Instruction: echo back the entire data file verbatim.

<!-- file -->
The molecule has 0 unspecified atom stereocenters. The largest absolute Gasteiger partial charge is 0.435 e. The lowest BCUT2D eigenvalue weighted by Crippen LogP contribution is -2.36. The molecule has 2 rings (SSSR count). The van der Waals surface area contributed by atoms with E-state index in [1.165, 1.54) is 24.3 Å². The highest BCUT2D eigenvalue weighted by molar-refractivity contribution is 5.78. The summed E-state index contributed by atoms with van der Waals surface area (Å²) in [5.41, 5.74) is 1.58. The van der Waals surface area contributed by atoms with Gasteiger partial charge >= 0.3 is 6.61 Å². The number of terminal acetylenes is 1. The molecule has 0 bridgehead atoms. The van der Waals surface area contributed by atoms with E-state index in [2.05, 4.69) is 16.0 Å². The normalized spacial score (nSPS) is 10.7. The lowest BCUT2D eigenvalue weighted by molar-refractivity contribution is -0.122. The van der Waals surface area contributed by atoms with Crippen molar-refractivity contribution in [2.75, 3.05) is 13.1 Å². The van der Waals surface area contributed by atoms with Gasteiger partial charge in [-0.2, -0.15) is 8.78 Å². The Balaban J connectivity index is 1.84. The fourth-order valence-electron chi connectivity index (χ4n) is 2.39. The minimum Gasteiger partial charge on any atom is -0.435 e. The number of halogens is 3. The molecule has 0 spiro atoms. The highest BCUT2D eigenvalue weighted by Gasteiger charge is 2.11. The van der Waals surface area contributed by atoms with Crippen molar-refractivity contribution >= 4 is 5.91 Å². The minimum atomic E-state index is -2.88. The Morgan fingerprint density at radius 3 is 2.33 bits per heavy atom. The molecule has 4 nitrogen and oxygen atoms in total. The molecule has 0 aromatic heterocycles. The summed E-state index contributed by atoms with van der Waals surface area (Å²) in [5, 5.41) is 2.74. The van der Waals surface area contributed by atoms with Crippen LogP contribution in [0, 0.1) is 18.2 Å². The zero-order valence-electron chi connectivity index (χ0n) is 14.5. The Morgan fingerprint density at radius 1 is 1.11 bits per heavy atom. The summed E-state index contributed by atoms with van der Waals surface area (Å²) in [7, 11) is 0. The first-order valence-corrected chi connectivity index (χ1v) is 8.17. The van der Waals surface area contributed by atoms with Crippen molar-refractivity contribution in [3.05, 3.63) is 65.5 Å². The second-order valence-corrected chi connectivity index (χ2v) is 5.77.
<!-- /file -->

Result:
The molecule has 0 unspecified atom stereocenters. The largest absolute Gasteiger partial charge is 0.435 e. The lowest BCUT2D eigenvalue weighted by Crippen LogP contribution is -2.36. The molecule has 2 rings (SSSR count). The van der Waals surface area contributed by atoms with E-state index in [1.165, 1.54) is 24.3 Å². The highest BCUT2D eigenvalue weighted by molar-refractivity contribution is 5.78. The summed E-state index contributed by atoms with van der Waals surface area (Å²) in [5.41, 5.74) is 1.58. The van der Waals surface area contributed by atoms with Gasteiger partial charge >= 0.3 is 6.61 Å². The number of terminal acetylenes is 1. The molecule has 0 bridgehead atoms. The van der Waals surface area contributed by atoms with E-state index in [2.05, 4.69) is 16.0 Å². The normalized spacial score (nSPS) is 10.7. The lowest BCUT2D eigenvalue weighted by molar-refractivity contribution is -0.122. The van der Waals surface area contributed by atoms with Crippen molar-refractivity contribution in [2.75, 3.05) is 13.1 Å². The van der Waals surface area contributed by atoms with Gasteiger partial charge in [-0.2, -0.15) is 8.78 Å². The Balaban J connectivity index is 1.84. The fourth-order valence-electron chi connectivity index (χ4n) is 2.39. The minimum Gasteiger partial charge on any atom is -0.435 e. The number of halogens is 3. The molecule has 0 spiro atoms. The highest BCUT2D eigenvalue weighted by Gasteiger charge is 2.11. The van der Waals surface area contributed by atoms with Crippen molar-refractivity contribution >= 4 is 5.91 Å². The minimum atomic E-state index is -2.88. The Morgan fingerprint density at radius 3 is 2.33 bits per heavy atom. The molecule has 4 nitrogen and oxygen atoms in total. The molecule has 0 aromatic heterocycles. The summed E-state index contributed by atoms with van der Waals surface area (Å²) in [5, 5.41) is 2.74. The van der Waals surface area contributed by atoms with Crippen LogP contribution in [0, 0.1) is 18.2 Å². The zero-order valence-electron chi connectivity index (χ0n) is 14.5. The Morgan fingerprint density at radius 1 is 1.11 bits per heavy atom. The summed E-state index contributed by atoms with van der Waals surface area (Å²) in [7, 11) is 0. The first-order valence-corrected chi connectivity index (χ1v) is 8.17. The van der Waals surface area contributed by atoms with Crippen molar-refractivity contribution in [3.05, 3.63) is 65.5 Å². The second-order valence-corrected chi connectivity index (χ2v) is 5.77.